This Christmas, 40% of people will fake joy at unwanted presents and two-thirds are set to open at least one gift they don't like. For consumers, the pressure to get gift giving right is already on — in fact 20% start their Christmas shopping in September! But as Santa's elves would attest, success doesn't happen overnight. Here are four top tips brands can embrace now to unwrap the Christmas opportunity.
Forget what the calendar says — Christmas starts in September.
A few years ago, turning on the Oxford Street lights heralded the start of the Yuletide season. But search data shows that Christmas appears to be starting earlier and earlier, with the volume of searches getting larger and larger. By October, 40% of Britons will have commenced their Christmas shopping3. This adds up to a not-to-be-missed opportunity for businesses to start talking with consumers now and building relationships with people who are already seeking Christmas advice and inspiration.
Get in gear for the year's biggest day of browsing and buying.
Last year, the sheer size and scale of Black Friday took the UK retail industry a bit by surprise. An estimated £810 million was spent online, the biggest day for UK online sales ever4. Black Friday customers spent 8% less time in shops, but almost 10% more money. Retailers offering discounts saw an average sales uplift of 180%, and even those that didn't saw an uplift of 24%5.
Mobile played a significant role in the frenzy. Google analysis of the UK's search queries for apparel on Black Friday last year shows mobile represented 55% of all queries6. IBM meanwhile shared that almost half of the online purchasing during Black Friday in the UK was on mobile — outperforming the US.
But many businesses were not set to handle the volume — leading ecommerce sites went down and some retailers asked online shoppers to join a queue. Imagine the disappointment — it's the digital equivalent of a lump of coal in the Christmas stocking. This year, there should be no excuse for tech failures — brands must make sure web and mobile sites can handle Black Friday traffic.
The festive season is hectic, so don't expect shoppers to sit still.
Christmas sales via smartphones and tablets were up 55% last year, while 37% of online sales are made on a mobile device — representing an estimated 8.9% of total retail sales7. But the rising importance of mobile doesn't end there — these are extremely valuable consumers. In 2014, those who shopped across multiple channels and devices spent four times as much money as those who didn't8.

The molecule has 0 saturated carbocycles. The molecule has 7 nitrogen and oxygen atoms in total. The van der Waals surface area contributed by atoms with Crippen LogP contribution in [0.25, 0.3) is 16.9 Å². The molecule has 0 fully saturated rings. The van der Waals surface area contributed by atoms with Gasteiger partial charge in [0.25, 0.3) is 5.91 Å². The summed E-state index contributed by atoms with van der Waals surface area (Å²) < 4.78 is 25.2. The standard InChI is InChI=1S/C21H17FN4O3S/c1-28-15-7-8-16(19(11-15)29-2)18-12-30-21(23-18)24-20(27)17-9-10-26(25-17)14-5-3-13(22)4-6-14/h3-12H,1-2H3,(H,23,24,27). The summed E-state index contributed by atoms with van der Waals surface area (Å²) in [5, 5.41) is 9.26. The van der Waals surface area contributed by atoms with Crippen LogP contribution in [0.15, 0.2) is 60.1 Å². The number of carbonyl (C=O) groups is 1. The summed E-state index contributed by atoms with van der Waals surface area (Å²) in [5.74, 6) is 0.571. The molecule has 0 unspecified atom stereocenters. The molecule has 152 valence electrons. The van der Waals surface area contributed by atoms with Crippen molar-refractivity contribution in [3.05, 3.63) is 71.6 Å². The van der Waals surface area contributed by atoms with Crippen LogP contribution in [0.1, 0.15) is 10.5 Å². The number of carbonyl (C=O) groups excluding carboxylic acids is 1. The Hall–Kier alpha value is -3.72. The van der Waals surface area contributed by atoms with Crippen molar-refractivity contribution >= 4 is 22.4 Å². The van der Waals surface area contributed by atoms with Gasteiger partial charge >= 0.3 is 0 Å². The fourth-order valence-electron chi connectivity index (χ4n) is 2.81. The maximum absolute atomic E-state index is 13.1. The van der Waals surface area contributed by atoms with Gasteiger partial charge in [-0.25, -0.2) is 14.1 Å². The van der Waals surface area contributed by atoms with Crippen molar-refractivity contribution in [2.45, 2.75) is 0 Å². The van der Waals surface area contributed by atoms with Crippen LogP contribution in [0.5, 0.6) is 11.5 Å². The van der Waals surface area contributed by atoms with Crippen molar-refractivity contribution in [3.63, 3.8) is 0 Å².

But despite all the evidence showing mobile's role in purchase funnel, many businesses are still failing the consumer: globally, 40% of top retailers don't have a mobile site and less than 10% have a truly responsive site9. It's also worth remembering that mobile isn't just about sales. Most people on their phones are looking for local information when they're out and about. Santa's advice for reaching mobile users? Every asset should be optimised for the mobile consumer, and surfacing local inventory is a great way of reaching that consumer in the moment that matters.
The battle for hearts and minds now unfolds on online video.
Online views of Christmas ads in 2014 were up over 3,000% year on year10. Agencies and clients are producing more and more sumptuous emotional pieces of content. Like the Super Bowl in the US, the race is on to top the Christmas ads leaderboard.
Increasingly, the place where people go to watch these ads is online — and on YouTube in particular. With YouTube watch time increasing 60% year on year, it's important to ensure that your ads are seen on the platform. Consumers are demonstrating that they're happy to spend more time with branded content, provided that it's entertaining and relevant. In fact, Christmas ads in 2014 were approximately 57% longer than previously, averaging 2.8 minutes in length11. Gone are the days when 30 or 60-second films were the norm, or when online ads were merely repurposed TV ads.
If anything, brands should consider repurposing their online video for TV, not just the TV ad for online. Then, additional content should be offered to deepen the experience and make the most of the creative possibilities of digital. Look to John Lewis for an example; the brand's wildly popular video ad featuring Monty the Penguin invited users to click through to the website and continue the story by buying a book, downloading a storytelling app, ordering a stuffed Monty or exploring his home in-store with a 360-degree virtual reality visit to Monty's world using Google Cardboard. To wake up to a wonderful Christmas morning, marketers should take a page out of this penguin's book: the festive season's winning businesses will go online earlier than ever with content that captivates consumers.